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You Are Here:
Navigating a City’s Narrative

Alex Thompson


You Are Here is a project that examines the materiality and content of current urban wayfinding systems. The main goal is to integrate orientation cues into the urban environment by harnessing the city's own historical narrative and ever-changing infrastructure. A navigation system that creates a consistent sense of place within the city will increase user confidence, reduce reliance on mobile devices for navigation, and improve the user's relationship with their environment overall.

By exploring the history of traditional signage and reimagining ways of embedding signifiers into the city environment, this project aims to be a cross-disciplinary future of design thinking that brings the “usability” and “imageability” of a city to the forefront of the conversation. If the information conveyed by signage is what makes a city usable by its people, why not let the city infrastructure tell you that information itself? Why not combine the communication aspects of graphic design with the material and production knowledge of industrial design to do so?

When talking about pedestrian travel in New York City, the subway system is the most prevalent topic, and it is also the least addressed component of the signage & navigation system currently at play. There's an undeniable disconnect between the underground movements of New York with that of the streets above, and the level of disorientation experienced by even the most primed New Yorker is something we've all complained about at one time or another. *getting off a subway car* *being certain that the exit you're taking will get you to the west-side corner, closest to your end destination* *emerging above ground only to realize you just walked for 15 minutes in the complete wrong direction* *pulling out your phone to reorient, and feeling frustrated because you thought you knew your city better than that.* New York’s underground poses a problem that global positioning systems have yet to crack; leaving it an opportunity area for exploring more analog solutions that focus on the efficiency of our cities themselves instead of on the quality of our digital applications.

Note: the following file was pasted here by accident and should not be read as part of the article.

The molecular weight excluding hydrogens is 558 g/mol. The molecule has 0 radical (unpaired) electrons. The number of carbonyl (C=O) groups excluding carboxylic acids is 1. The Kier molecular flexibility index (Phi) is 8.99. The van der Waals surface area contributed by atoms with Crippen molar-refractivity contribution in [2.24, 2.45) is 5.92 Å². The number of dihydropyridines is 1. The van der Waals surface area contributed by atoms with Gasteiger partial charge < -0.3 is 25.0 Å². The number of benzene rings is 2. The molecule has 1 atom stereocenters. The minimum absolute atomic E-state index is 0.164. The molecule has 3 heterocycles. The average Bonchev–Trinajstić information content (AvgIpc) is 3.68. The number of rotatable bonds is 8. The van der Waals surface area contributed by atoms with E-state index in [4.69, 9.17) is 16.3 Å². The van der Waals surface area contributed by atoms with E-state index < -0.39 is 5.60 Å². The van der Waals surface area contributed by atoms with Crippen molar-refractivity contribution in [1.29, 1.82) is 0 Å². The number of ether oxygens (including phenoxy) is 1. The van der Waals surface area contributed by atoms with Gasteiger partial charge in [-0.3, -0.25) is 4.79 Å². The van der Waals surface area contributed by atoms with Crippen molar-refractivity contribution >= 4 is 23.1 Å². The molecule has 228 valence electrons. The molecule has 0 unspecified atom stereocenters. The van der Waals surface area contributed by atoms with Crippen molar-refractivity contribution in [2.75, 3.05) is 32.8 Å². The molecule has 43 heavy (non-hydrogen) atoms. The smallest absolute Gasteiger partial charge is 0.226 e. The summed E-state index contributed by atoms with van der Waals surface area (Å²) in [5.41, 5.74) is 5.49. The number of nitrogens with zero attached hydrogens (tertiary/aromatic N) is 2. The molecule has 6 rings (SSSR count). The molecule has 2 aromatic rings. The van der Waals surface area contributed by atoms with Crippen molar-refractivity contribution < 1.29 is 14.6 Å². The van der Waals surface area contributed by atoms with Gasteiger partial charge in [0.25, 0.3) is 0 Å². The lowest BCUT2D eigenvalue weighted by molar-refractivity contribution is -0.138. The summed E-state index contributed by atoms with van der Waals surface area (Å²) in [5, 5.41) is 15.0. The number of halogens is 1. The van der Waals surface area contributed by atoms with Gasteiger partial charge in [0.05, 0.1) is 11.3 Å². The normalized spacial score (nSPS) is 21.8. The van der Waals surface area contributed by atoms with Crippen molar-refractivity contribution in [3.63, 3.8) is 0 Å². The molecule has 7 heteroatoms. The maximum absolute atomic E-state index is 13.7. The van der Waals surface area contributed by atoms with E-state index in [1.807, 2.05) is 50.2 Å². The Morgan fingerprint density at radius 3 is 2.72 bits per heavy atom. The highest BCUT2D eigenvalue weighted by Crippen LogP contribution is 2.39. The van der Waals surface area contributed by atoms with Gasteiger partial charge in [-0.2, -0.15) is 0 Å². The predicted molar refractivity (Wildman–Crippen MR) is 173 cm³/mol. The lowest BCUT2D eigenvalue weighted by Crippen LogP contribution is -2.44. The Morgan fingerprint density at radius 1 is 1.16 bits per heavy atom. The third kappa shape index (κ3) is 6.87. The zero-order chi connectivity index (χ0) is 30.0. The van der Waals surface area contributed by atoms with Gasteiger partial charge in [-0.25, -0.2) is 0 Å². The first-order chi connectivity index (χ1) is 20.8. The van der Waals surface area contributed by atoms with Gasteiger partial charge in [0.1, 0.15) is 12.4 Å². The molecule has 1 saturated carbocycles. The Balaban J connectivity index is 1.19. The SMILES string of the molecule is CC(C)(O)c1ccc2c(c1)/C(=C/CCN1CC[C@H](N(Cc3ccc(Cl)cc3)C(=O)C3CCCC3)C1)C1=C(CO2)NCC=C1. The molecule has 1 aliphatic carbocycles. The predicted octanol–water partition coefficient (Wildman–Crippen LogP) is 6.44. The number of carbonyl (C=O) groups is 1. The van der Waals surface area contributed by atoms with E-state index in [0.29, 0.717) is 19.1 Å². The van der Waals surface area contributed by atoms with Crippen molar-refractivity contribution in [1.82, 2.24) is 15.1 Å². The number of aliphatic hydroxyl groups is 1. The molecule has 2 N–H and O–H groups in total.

8 landmarks were selected to do a study of iconographic abstraction. Once one icon was decided upon to represent each location, this graphic was then explored as varying pattern applications. The final result is a set of redesigned infrastructure elements (underground subway railings and entry/exit fencing, as well as above ground sidewalk grates.) These objects act as integrated orientation information that relates back to an explanatory city map, and gives the user directional reinforcement for more efficient decision making.

A system of storytelling is suggested by creating a link between subway station art installations and street-level manhole cover redesigns. By adding moments of New York City history in the form of artistic expression to the plethora of manhole covers in the city, a sort of “treasure hunt” is produced that aims at adding significance to mundane objects and sparking a new form of “democratized tourism.” (A form of tourism that is inclusive of the city in its entirety - not just the hot spot attractions.)

There are many pre-existing installations that can be reimagined in order to lessen the disconnect between above and below ground, as well as new collaborations with non-profits and cultural centers are imagined for future system growth (new subway installations corresponding to new manhole cover designs).





Mark




ALEX THOMPSON

Alex Thompson is a creative from Southwest, VA who strives for a cross-disciplinary design approach that blurs the lines between current creative professions. With an undergraduate degree in Design Communication, a background in fine arts, and work experience ranging from photography and prop styling, to brand strategy and fabrication - she hopes to continue pushing boundaries and exploring how 2D and 3D design can work in tandem.


︎    alexkora.com
︎    @alexkora


Mark



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